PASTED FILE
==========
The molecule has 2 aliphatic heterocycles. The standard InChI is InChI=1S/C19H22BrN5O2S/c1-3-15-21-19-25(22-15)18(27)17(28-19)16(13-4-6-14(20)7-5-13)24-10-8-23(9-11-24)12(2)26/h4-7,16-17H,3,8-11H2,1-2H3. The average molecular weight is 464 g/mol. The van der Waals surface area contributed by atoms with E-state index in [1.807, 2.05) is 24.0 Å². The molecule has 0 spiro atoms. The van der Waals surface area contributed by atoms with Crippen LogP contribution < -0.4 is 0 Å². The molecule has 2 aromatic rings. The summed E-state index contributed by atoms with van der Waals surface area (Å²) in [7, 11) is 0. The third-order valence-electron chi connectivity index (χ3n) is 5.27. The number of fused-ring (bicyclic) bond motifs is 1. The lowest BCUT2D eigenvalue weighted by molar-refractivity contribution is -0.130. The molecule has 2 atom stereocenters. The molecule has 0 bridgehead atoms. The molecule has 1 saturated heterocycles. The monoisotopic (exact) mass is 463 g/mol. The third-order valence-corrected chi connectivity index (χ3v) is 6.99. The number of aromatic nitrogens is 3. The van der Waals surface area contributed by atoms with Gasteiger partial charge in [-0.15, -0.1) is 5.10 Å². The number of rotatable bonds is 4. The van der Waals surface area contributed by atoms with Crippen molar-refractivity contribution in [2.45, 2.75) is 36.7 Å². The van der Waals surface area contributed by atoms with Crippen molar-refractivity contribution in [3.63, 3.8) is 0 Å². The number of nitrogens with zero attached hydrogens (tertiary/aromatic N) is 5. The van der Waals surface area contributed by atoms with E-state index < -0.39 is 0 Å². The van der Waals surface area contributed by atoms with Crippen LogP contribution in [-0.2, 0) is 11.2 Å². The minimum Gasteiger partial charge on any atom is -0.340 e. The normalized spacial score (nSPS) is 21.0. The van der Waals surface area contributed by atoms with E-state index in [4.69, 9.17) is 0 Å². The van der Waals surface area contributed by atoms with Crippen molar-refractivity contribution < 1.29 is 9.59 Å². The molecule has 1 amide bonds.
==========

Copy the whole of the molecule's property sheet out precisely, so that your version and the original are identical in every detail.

The molecule has 2 aliphatic heterocycles. The standard InChI is InChI=1S/C19H22BrN5O2S/c1-3-15-21-19-25(22-15)18(27)17(28-19)16(13-4-6-14(20)7-5-13)24-10-8-23(9-11-24)12(2)26/h4-7,16-17H,3,8-11H2,1-2H3. The average molecular weight is 464 g/mol. The van der Waals surface area contributed by atoms with E-state index in [1.807, 2.05) is 24.0 Å². The molecule has 0 spiro atoms. The van der Waals surface area contributed by atoms with Crippen LogP contribution < -0.4 is 0 Å². The molecule has 2 aromatic rings. The summed E-state index contributed by atoms with van der Waals surface area (Å²) in [7, 11) is 0. The third-order valence-electron chi connectivity index (χ3n) is 5.27. The number of fused-ring (bicyclic) bond motifs is 1. The lowest BCUT2D eigenvalue weighted by molar-refractivity contribution is -0.130. The molecule has 2 atom stereocenters. The molecule has 0 bridgehead atoms. The molecule has 1 saturated heterocycles. The monoisotopic (exact) mass is 463 g/mol. The third-order valence-corrected chi connectivity index (χ3v) is 6.99. The number of aromatic nitrogens is 3. The van der Waals surface area contributed by atoms with Gasteiger partial charge in [-0.15, -0.1) is 5.10 Å². The number of rotatable bonds is 4. The van der Waals surface area contributed by atoms with Crippen molar-refractivity contribution in [2.45, 2.75) is 36.7 Å². The van der Waals surface area contributed by atoms with Crippen molar-refractivity contribution in [3.63, 3.8) is 0 Å². The number of nitrogens with zero attached hydrogens (tertiary/aromatic N) is 5. The van der Waals surface area contributed by atoms with E-state index < -0.39 is 0 Å². The van der Waals surface area contributed by atoms with Crippen LogP contribution in [-0.2, 0) is 11.2 Å². The minimum Gasteiger partial charge on any atom is -0.340 e. The normalized spacial score (nSPS) is 21.0. The van der Waals surface area contributed by atoms with E-state index in [4.69, 9.17) is 0 Å². The van der Waals surface area contributed by atoms with Crippen molar-refractivity contribution < 1.29 is 9.59 Å². The molecule has 1 amide bonds.